Three women believed to have been abducted as teenagers have been found alive in a house in Cleveland, Ohio.
Amanda Berry, Gina DeJesus and Michelle Knight all went missing around a decade ago.
ITV News asked psychiatrist Dr Neel Burton what the psychological impact could be for the three women after their ordeal.
It is possible to envisage one or all three of the women suffering from an apparently paradoxical psychological reaction that the criminologist and psychiatrist Nils Bejerot baptised 'Stockholm Syndrome' after the events that took place during a bank robbery in Stockholm, Sweden, in 1973.
Jan Erik Olsson, a prisoner on leave, entered a branch of Kreditbanken with the intention of robbing it. When police followed in, he opened fire and injured one policeman.
A hostage situation ensued: for six days, from August 23 to August 28 1973, Olsson held four bank employees at gunpoint in the bank's main vault.
Olsson demanded, among others, that his friend and old cellmate Clark Olofsson join his operation; once within the bank, Olofsson established a communication link with police negotiators who, despite hearing death threats and screams, refused to let the comperes escape with the hostages.
Eventually, the police drilled a hole into the vault from the apartment above and launched a gas attack. Soon after, Olsson and Olofsson surrendered without any of the hostages being seriously injured.
But the strange thing is this: After some time in the vault, the hostages began to form an emotional attachment with their captors. They reported fearing the police more than their captors, and, after their release, they refused to testify against Olsson and Olofsson and set up a fund to cover their legal defense fees.
Olofsson claimed that he had not been aiding Olsson but merely trying to contain the situation and safeguard the hostages, and so had his convictions quashed by the court of appeal.
He became friendly with one of the hostages, Kristin Ehnemark; they met occasionally and even their families became friends.
Another notorious case of Stockholm Syndrome is that of millionaire heiress Patty Hearst, who on February 4, 1974, at the age of 19, was kidnapped from her apartment in Berkeley, California by a left-wing urban guerrilla group calling itself the Symbionese Liberation Army (SLA).
On April 3 Hearst announced on an audiotape that she had joined the SLA under the pseudonym of ‘Tania', and on April 15 she was photographed wielding an M1 carbine while robbing a bank in San Francisco.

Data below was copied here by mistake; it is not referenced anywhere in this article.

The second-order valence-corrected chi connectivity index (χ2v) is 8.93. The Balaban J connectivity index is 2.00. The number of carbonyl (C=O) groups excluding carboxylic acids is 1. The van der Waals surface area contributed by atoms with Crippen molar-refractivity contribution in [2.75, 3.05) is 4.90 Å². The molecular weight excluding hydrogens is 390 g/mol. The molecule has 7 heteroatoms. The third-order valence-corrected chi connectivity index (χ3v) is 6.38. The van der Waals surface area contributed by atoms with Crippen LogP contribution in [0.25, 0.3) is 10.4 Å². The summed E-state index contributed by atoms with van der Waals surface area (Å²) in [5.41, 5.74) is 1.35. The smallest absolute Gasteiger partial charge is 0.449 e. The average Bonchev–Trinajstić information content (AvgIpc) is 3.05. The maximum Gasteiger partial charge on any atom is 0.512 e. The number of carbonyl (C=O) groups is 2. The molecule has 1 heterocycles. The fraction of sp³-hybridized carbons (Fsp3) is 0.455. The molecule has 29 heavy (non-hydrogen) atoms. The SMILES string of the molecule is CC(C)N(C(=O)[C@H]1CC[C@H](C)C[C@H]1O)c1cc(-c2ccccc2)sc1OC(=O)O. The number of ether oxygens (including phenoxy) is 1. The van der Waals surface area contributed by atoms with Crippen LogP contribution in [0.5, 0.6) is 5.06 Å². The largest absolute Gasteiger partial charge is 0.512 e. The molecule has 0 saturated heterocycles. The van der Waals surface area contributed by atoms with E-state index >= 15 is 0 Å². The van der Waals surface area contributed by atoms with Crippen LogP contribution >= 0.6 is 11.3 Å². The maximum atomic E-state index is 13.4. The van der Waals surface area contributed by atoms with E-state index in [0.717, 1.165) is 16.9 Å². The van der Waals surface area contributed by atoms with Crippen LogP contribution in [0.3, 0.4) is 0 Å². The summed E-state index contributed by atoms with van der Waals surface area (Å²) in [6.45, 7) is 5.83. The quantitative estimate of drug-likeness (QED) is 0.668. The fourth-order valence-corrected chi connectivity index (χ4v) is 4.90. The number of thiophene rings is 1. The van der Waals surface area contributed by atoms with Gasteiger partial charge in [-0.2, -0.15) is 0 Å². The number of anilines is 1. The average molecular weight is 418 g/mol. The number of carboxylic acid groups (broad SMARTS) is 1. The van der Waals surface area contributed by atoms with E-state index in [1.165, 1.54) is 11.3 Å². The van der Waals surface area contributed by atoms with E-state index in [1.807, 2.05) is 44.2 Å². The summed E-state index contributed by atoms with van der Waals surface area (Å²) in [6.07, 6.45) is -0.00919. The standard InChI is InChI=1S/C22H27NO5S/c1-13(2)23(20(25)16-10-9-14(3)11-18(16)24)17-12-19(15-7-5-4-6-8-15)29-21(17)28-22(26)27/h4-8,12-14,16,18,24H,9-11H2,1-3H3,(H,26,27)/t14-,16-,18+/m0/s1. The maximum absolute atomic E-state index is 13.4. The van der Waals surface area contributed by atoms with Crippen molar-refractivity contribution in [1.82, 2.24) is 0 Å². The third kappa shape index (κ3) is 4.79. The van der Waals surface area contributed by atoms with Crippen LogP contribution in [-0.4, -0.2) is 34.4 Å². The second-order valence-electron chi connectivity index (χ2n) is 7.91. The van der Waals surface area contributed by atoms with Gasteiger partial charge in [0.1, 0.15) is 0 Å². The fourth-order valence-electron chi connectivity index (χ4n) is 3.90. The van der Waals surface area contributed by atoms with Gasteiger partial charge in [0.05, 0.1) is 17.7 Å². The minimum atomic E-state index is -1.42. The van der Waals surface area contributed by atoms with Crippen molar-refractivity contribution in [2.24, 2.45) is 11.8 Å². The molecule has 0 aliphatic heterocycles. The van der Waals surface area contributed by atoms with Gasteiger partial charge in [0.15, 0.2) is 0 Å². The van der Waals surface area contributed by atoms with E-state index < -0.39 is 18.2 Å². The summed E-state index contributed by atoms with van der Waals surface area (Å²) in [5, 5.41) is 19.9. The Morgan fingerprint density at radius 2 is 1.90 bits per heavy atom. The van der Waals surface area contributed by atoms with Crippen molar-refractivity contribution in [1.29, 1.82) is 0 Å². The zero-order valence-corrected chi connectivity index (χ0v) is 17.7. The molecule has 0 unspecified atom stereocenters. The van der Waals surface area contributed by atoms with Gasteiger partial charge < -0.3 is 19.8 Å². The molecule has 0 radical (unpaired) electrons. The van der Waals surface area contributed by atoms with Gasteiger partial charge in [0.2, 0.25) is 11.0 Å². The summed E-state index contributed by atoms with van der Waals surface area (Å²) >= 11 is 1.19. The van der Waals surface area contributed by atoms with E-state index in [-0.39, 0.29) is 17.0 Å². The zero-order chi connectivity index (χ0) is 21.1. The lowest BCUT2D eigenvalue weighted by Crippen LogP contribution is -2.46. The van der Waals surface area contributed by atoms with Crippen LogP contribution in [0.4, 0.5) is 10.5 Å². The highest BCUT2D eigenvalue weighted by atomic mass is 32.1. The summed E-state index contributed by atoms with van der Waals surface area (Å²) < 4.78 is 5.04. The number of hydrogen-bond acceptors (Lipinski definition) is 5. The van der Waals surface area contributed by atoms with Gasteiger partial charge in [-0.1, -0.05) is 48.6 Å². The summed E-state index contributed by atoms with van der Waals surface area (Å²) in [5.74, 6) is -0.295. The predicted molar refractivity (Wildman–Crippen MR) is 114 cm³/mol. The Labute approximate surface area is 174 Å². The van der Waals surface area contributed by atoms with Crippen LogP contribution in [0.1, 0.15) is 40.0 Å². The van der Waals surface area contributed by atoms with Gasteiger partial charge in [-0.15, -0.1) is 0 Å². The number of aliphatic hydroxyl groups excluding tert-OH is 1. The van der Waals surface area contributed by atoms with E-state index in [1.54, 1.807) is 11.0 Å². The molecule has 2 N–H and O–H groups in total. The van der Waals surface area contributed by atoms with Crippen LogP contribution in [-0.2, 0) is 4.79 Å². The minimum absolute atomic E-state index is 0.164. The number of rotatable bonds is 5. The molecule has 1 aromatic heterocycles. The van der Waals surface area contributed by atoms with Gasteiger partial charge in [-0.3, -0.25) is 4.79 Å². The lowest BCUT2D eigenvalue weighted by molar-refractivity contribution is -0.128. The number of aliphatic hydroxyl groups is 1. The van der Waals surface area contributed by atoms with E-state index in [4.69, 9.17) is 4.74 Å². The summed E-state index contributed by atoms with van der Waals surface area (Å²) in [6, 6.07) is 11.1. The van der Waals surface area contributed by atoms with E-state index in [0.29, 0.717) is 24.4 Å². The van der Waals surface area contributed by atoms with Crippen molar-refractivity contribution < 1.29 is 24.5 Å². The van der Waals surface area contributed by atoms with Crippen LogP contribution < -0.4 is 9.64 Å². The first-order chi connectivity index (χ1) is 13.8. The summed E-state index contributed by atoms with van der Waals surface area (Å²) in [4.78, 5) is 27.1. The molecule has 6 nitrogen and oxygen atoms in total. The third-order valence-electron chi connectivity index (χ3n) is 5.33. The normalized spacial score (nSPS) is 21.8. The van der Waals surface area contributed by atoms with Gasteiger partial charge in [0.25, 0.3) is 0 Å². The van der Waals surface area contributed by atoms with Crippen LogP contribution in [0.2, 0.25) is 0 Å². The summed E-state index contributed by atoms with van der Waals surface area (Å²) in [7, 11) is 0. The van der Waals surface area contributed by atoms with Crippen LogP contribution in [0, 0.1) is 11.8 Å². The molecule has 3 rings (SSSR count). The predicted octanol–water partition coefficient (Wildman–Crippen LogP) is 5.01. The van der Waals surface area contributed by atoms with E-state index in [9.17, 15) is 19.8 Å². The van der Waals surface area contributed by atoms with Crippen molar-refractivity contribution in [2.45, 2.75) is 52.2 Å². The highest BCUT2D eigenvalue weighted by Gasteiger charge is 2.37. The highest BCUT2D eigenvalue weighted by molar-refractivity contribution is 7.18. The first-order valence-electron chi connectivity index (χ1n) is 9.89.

When she was eventually arrested, she listed her occupation as ‘urban guerilla' and asked her attorney to ‘tell everybody that I'm smiling, that I feel free and strong and I send my greetings and love to all the sisters and brothers out there'.
After almost two years in prison, Hirst had her sentence commuted by President Jimmy Carter; on January 20, 2001, President Bill Clinton granted her a full Presidential Pardon in his last official act before leaving office.
Most of human history has been played out in hunter-gatherer societies in which abductions, particularly of women and their dependent children, must have been a very common occurrence.
Thus, it is possible to envisage that the capture-bonding psychological response exhibited by Kristin Ehnemark, Patty Hearst, and countless others is not just an ego defense, but also an adaptive trait that promotes survival in times of war and strife.
In fact, an inverse of Stockholm Syndrome called ‘Lima Syndrome' has been proposed, in which abductors develop sympathy for their hostages.
On December 17, 1996 members of the Túpac Amaru Revolutionary Movement took hostage hundreds of people attending a party to celebrate the birthday of Emperor Akihito at the official residence of the Japanese ambassador to Peru.
But within a few hours the captors had released most of the hostages, including even the most valuable ones.
- Dr Neel Burton, psychiatrist and author of Hide and Seek: The Psychology of Self-Deception.